Photo Credit: Jewish Press

As in so many other instances, the words you are about to read were sparked by something that took place over the last few weeks; in this case, it was me joining my better half on a business trip to Las Vegas. I could spend the next 1200 words telling you how entertaining it was to spend three days in a place where hotels have wedding chapels, an amenity I have never once encountered anywhere before, and where the hotel room had a corkscrew and a bottle opener in place of the usual coffeemaker. I could share how fascinating it was to stay in a hotel with guests for both the Wrangler National Rodeo Federation and an Indian tribal conference, drawing a variety of interesting people wearing all sorts of unusual attire.

But I will spare you those details and, instead, give you my thoughts on those don’t-leave-home-without-it articles, the things to stash in your suitcase no matter where you fly, because you just never know when you might need them.


First and foremost, it pays to spend two minutes doing your homework before you even start packing – one of the benefits of living in today’s fast paced age of information is checking the weather forecast for a relatively decent idea of what kind of clothing and gear you are actually going to need. Years and years ago I made the mistake of going to Miami in January with two little kids, figuring that warm weather meant that they just wouldn’t need coats, as it happened, the weather was in the high 80s, and they were way overdressed in corduroy. Go online or put a weather app on your smartphone so that you can get a general overview of what you can expect at your destination and pack accordingly.

If you are staying in a hotel, make sure you pack slippers. I try very hard not to think about who might have stayed in that room before me, or what kind of gross and icky substances could be embedded in the floor even after housekeeping has given it the once over with a vacuum. I promise you, I am not one of those people who panics over germs, is bothered by bugs or anything like that, but the thought of standing in my bare feet on a floor that could be housing all kinds of mysterious bacteria or other unappealing gunk is more than a little disturbing, so no matter how much room they take up, there is always a pair of slippers in my bag.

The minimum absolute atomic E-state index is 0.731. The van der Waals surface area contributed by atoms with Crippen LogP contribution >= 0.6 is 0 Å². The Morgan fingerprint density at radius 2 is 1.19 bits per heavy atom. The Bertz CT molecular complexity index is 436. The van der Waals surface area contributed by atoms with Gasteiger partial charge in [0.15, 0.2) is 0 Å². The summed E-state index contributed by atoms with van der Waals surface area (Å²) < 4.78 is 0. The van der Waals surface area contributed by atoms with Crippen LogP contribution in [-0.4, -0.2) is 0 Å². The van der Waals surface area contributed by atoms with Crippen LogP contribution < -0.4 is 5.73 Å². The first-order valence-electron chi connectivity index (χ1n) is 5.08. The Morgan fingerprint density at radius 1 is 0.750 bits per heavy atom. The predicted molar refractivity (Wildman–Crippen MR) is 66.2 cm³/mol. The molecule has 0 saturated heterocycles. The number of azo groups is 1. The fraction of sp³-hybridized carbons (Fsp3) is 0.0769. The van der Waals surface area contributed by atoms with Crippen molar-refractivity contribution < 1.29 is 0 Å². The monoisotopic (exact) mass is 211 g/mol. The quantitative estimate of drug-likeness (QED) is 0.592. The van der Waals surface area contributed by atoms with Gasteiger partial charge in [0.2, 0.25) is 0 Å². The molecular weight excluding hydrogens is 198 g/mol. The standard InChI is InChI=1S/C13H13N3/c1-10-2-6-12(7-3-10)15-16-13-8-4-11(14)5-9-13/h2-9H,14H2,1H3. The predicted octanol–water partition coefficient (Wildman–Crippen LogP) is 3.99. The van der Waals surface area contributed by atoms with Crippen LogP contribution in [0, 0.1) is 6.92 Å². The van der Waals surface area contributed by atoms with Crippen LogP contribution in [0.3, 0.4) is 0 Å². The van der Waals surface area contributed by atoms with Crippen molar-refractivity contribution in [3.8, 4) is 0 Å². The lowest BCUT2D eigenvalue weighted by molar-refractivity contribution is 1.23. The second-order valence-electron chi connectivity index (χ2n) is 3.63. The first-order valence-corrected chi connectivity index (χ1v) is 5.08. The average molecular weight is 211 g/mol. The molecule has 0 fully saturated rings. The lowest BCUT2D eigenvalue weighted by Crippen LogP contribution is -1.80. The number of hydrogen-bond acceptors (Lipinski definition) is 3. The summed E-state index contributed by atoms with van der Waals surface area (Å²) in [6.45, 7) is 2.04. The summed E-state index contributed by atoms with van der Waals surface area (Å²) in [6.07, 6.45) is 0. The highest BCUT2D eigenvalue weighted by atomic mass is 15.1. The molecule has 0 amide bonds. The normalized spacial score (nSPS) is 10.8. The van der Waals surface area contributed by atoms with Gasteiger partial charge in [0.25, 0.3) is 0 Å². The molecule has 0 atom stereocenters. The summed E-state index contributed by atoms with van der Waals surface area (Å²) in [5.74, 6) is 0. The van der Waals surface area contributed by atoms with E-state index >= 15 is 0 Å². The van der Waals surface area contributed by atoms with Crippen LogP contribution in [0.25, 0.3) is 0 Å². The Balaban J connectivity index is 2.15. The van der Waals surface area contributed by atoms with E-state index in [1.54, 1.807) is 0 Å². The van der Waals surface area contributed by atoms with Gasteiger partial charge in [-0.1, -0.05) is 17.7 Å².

You will probably all laugh at me, but number one on my packing list is an extension cord. I can’t even begin to tell you how many times I have stayed in hotel rooms where the outlets were few and far between, a problem for someone who never travels without a laptop, an iPad, an iPhone and a backup power supply and who has nightmares about traveling without any charging cables. Being faced with an insufficient number of outlets leaves you faced with the choice of “hmm… whose phone gets plugged in and whose doesn’t?” a surefire way to diminish the fun of any vacation. My extension cord has been a lifesaver in many an airport, giving me the ability to get work done even when I am not right next to an electrical outlet, although I should warn you that it pays to check in advance if a regular cord will meet your needs or if you need one that can accommodate three pronged plugs, a lesson I learned the hard way a few years back. If you are traveling to any foreign countries, make sure you have any voltage converters and plug adapters you might need, and for those of you wondering why my laptop comes with me on vacation, that is an excellent question and when I come up with a good answer, I will let you know.